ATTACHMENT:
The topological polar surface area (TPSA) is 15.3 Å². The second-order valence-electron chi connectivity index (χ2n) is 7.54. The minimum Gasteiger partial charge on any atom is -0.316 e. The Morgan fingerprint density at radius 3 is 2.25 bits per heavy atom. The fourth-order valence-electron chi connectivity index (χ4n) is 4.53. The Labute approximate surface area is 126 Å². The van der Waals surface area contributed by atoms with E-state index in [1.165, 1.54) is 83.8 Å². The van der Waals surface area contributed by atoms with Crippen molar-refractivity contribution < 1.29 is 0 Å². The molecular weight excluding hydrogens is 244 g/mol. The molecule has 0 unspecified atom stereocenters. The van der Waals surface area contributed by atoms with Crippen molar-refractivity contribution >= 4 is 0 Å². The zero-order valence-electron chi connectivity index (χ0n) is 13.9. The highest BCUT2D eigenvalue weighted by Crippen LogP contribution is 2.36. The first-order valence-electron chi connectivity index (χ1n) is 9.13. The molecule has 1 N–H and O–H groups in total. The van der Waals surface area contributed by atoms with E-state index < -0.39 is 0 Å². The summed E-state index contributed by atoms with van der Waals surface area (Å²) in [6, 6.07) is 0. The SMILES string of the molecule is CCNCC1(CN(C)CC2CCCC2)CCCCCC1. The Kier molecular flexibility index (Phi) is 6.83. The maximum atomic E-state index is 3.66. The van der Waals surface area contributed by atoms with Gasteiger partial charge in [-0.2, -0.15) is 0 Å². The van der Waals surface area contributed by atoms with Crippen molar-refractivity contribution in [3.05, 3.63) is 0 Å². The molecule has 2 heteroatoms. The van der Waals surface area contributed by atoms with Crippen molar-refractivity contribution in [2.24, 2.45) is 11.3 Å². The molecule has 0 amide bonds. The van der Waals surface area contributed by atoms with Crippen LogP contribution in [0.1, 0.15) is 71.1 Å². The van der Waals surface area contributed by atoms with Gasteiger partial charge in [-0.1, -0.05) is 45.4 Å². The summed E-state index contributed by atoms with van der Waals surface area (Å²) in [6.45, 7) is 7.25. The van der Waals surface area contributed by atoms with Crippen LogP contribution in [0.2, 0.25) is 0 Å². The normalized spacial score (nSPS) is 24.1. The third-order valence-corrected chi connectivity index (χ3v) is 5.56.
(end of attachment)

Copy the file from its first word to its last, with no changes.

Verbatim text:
The topological polar surface area (TPSA) is 15.3 Å². The second-order valence-electron chi connectivity index (χ2n) is 7.54. The minimum Gasteiger partial charge on any atom is -0.316 e. The Morgan fingerprint density at radius 3 is 2.25 bits per heavy atom. The fourth-order valence-electron chi connectivity index (χ4n) is 4.53. The Labute approximate surface area is 126 Å². The van der Waals surface area contributed by atoms with E-state index in [1.165, 1.54) is 83.8 Å². The van der Waals surface area contributed by atoms with Crippen molar-refractivity contribution < 1.29 is 0 Å². The molecular weight excluding hydrogens is 244 g/mol. The molecule has 0 unspecified atom stereocenters. The van der Waals surface area contributed by atoms with Crippen molar-refractivity contribution >= 4 is 0 Å². The zero-order valence-electron chi connectivity index (χ0n) is 13.9. The highest BCUT2D eigenvalue weighted by Crippen LogP contribution is 2.36. The first-order valence-electron chi connectivity index (χ1n) is 9.13. The molecule has 1 N–H and O–H groups in total. The van der Waals surface area contributed by atoms with E-state index < -0.39 is 0 Å². The summed E-state index contributed by atoms with van der Waals surface area (Å²) in [6, 6.07) is 0. The SMILES string of the molecule is CCNCC1(CN(C)CC2CCCC2)CCCCCC1. The Kier molecular flexibility index (Phi) is 6.83. The maximum atomic E-state index is 3.66. The van der Waals surface area contributed by atoms with Gasteiger partial charge in [-0.2, -0.15) is 0 Å². The van der Waals surface area contributed by atoms with Crippen molar-refractivity contribution in [3.05, 3.63) is 0 Å². The molecule has 2 heteroatoms. The van der Waals surface area contributed by atoms with Crippen molar-refractivity contribution in [2.24, 2.45) is 11.3 Å². The molecule has 0 amide bonds. The van der Waals surface area contributed by atoms with Crippen LogP contribution in [0.1, 0.15) is 71.1 Å². The van der Waals surface area contributed by atoms with Gasteiger partial charge in [-0.1, -0.05) is 45.4 Å². The summed E-state index contributed by atoms with van der Waals surface area (Å²) in [6.45, 7) is 7.25. The van der Waals surface area contributed by atoms with Crippen LogP contribution in [0.2, 0.25) is 0 Å². The normalized spacial score (nSPS) is 24.1. The third-order valence-corrected chi connectivity index (χ3v) is 5.56.